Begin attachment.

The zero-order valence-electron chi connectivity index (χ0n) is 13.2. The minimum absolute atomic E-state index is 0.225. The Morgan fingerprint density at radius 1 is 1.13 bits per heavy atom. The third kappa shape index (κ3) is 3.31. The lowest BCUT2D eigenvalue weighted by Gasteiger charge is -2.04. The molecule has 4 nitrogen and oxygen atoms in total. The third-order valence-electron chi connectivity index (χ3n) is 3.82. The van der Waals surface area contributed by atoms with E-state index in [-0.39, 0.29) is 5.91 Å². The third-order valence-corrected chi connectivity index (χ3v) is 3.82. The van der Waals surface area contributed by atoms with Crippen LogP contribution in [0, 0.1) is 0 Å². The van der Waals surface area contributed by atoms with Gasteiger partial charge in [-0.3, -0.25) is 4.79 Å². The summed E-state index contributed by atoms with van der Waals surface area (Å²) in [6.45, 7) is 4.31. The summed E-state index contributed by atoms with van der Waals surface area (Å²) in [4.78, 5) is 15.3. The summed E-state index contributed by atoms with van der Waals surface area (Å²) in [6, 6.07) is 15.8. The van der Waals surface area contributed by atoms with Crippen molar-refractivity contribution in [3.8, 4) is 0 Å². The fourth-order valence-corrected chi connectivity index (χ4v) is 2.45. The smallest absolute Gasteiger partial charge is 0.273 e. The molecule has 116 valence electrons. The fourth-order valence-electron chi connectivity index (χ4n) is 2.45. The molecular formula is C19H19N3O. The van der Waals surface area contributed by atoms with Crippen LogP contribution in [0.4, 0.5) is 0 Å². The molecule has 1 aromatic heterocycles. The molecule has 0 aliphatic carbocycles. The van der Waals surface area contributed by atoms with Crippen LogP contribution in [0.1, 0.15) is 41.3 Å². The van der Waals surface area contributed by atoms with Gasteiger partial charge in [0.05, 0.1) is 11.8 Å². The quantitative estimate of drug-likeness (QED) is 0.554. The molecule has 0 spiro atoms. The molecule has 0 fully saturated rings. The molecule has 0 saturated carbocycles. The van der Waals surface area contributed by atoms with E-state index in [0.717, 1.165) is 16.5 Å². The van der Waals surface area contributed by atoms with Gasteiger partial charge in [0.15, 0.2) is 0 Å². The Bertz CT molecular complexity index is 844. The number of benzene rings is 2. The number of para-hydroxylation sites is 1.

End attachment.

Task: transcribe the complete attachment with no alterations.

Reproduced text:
The zero-order valence-electron chi connectivity index (χ0n) is 13.2. The minimum absolute atomic E-state index is 0.225. The Morgan fingerprint density at radius 1 is 1.13 bits per heavy atom. The third kappa shape index (κ3) is 3.31. The lowest BCUT2D eigenvalue weighted by Gasteiger charge is -2.04. The molecule has 4 nitrogen and oxygen atoms in total. The third-order valence-electron chi connectivity index (χ3n) is 3.82. The van der Waals surface area contributed by atoms with E-state index in [-0.39, 0.29) is 5.91 Å². The third-order valence-corrected chi connectivity index (χ3v) is 3.82. The van der Waals surface area contributed by atoms with Crippen LogP contribution in [0, 0.1) is 0 Å². The van der Waals surface area contributed by atoms with Gasteiger partial charge in [-0.3, -0.25) is 4.79 Å². The summed E-state index contributed by atoms with van der Waals surface area (Å²) in [6.45, 7) is 4.31. The summed E-state index contributed by atoms with van der Waals surface area (Å²) in [4.78, 5) is 15.3. The summed E-state index contributed by atoms with van der Waals surface area (Å²) in [6, 6.07) is 15.8. The van der Waals surface area contributed by atoms with Crippen molar-refractivity contribution in [3.8, 4) is 0 Å². The fourth-order valence-corrected chi connectivity index (χ4v) is 2.45. The smallest absolute Gasteiger partial charge is 0.273 e. The molecule has 116 valence electrons. The fourth-order valence-electron chi connectivity index (χ4n) is 2.45. The molecular formula is C19H19N3O. The van der Waals surface area contributed by atoms with Crippen LogP contribution in [0.4, 0.5) is 0 Å². The molecule has 1 aromatic heterocycles. The molecule has 0 aliphatic carbocycles. The van der Waals surface area contributed by atoms with Crippen LogP contribution in [0.1, 0.15) is 41.3 Å². The van der Waals surface area contributed by atoms with Gasteiger partial charge in [0.05, 0.1) is 11.8 Å². The quantitative estimate of drug-likeness (QED) is 0.554. The molecule has 0 spiro atoms. The molecule has 0 fully saturated rings. The molecule has 0 saturated carbocycles. The van der Waals surface area contributed by atoms with E-state index in [0.717, 1.165) is 16.5 Å². The van der Waals surface area contributed by atoms with Gasteiger partial charge in [0.15, 0.2) is 0 Å². The Bertz CT molecular complexity index is 844. The number of benzene rings is 2. The number of para-hydroxylation sites is 1.